Psychophysiologic infertility: an overview Academic Article uri icon


MeSH Major

  • Infertility
  • Psychophysiologic Disorders


  • It has been recognized for centuries that commotion in the mind very often is reflected in the functions of the body. A few years ago 50% of cases of infertility were classified as emotionally determined. Today only about 5% are so classified because the identification of defects in chemistry or physiology rules out the diagnosis. Many infertile women with physical defects have significant emotional disorders, and many infertile women with no demonstrable physical defect have no significant emotional disorders. The diagnosis of psychophysiologic infertility can be made only after identification of intrapsychic conflicts arising from cultural, environmental, or experiential factors that have modified function, chemistry, or structure. The gradual elucidation of the functions of the limbic system and more understanding of the roles of the neurotransmitter amines have led to the present understanding of the psychophysiology of infertility. It has been shown that the neurotransmitter amines influence the production of reproductive hormones and hormone-releasing factors. Many types of stress change the concentration, production, and modification of these transmitter compounds. Investigators have tried without success to identify specific emotional problems that eventually produce infertility. Infertile women do have more emotional disorders, however, and some seem to be cause-effect related. Infertility protects some women against significant psychic conflicts and becomes a defensive process. Removal of this defensive process without quieting the internal commotion can have deleterious effects. When one or both members of a marriage desire children, the identification of one as infertile puts a significant stress on the relationship. Interpersonal and intrapsychic turmoil results, which may require professional help to quiet. The treatment of psychophysiologic infertility should include identifying specific areas of conflict and then attempting to modify responses, attitudes, and affects that cause or intensify the conflicts. Through a learning experience, anxious and insecure patients can be helped to tolerate the anticipation of pregnancy and parenthood. Even those who do not achieve pregnancy can be helped to maintain their feelings of self-worth and self-esteem.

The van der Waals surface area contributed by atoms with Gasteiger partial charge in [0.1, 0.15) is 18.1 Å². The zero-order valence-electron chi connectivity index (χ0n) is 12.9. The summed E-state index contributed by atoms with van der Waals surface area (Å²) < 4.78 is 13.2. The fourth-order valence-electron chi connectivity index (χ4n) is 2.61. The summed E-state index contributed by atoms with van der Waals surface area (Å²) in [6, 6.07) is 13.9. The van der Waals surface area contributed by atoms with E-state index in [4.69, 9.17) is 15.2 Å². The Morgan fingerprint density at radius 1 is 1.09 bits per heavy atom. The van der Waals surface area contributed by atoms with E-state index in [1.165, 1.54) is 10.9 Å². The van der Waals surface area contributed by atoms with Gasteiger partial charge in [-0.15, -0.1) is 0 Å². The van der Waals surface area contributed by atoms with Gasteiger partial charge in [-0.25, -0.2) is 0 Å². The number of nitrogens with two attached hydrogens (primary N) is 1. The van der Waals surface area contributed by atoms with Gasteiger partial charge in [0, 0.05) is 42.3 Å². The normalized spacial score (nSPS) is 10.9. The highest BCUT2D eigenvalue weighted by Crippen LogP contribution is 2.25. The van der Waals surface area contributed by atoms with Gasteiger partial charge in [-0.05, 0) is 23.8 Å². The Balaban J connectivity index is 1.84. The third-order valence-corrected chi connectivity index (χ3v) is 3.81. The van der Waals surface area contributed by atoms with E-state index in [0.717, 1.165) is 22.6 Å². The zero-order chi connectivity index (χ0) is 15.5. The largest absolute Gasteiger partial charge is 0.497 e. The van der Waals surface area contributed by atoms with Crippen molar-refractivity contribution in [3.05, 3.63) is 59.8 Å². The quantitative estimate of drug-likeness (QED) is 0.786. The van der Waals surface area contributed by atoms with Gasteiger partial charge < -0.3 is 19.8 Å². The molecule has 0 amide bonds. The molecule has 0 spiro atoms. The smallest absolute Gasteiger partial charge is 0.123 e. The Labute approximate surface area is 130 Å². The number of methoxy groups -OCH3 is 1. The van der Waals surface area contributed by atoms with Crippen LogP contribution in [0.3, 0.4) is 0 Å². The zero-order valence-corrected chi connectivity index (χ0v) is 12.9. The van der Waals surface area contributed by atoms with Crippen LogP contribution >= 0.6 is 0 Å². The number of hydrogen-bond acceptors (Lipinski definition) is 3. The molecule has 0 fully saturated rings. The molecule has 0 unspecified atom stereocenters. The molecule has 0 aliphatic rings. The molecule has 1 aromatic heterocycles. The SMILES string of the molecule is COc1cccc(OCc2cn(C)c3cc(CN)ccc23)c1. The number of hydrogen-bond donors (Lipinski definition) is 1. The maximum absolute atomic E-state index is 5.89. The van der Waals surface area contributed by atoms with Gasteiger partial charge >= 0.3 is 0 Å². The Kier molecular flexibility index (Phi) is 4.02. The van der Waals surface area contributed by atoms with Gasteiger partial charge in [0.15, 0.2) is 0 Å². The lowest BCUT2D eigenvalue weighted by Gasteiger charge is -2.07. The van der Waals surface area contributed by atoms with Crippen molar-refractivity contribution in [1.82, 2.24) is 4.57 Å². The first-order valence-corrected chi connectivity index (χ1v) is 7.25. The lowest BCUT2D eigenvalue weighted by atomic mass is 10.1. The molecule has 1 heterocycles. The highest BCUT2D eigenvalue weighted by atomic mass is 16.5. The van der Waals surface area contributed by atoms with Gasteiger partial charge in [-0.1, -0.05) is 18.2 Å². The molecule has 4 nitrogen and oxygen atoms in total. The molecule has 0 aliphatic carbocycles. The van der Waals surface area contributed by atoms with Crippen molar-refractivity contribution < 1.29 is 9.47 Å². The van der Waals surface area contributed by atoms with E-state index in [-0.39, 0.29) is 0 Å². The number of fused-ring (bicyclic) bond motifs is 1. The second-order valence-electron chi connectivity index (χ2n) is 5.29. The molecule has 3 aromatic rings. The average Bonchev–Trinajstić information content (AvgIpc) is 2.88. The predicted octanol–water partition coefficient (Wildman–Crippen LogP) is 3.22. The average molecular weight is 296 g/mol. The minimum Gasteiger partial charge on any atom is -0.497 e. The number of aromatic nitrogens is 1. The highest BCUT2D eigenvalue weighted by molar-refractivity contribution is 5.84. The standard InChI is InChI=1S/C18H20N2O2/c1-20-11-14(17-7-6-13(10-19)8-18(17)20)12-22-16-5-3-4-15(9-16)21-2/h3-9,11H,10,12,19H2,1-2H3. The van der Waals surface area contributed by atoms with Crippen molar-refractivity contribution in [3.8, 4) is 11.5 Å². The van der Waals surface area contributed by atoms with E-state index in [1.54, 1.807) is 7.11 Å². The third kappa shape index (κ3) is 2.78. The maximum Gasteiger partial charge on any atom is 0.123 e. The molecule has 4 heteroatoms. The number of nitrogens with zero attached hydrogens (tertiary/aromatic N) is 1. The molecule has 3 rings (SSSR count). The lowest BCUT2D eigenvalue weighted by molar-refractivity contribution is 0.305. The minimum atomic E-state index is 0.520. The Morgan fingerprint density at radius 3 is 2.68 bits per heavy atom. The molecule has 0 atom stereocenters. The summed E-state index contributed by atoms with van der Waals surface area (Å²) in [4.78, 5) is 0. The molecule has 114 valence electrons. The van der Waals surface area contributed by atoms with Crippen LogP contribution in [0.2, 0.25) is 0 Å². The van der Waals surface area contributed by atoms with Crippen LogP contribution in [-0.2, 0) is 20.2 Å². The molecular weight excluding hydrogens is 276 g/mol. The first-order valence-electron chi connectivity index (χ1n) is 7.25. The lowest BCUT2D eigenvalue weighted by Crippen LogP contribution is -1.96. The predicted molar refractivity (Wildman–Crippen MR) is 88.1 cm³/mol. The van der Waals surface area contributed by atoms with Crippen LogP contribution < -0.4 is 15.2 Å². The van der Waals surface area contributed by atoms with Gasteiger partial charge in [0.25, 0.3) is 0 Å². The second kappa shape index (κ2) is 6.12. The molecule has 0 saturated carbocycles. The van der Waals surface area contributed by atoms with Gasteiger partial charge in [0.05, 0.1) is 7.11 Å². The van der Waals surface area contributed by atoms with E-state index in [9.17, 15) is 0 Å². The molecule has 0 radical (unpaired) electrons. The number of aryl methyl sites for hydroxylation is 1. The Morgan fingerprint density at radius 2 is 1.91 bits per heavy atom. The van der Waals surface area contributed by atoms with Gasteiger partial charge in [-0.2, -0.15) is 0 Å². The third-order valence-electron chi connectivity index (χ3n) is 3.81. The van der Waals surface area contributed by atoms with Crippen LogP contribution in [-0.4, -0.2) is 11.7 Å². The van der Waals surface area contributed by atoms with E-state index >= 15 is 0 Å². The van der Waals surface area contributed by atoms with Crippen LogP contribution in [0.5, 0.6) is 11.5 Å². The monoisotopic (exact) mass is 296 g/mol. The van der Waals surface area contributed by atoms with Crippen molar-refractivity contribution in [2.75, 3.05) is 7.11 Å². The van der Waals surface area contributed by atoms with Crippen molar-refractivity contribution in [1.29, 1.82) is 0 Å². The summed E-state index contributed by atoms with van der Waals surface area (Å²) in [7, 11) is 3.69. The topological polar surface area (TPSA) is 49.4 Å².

publication date

  • December 1976



  • Academic Article



  • eng

PubMed ID

  • 1277612

Additional Document Info

start page

  • 407

end page

  • 17


  • 19


  • 2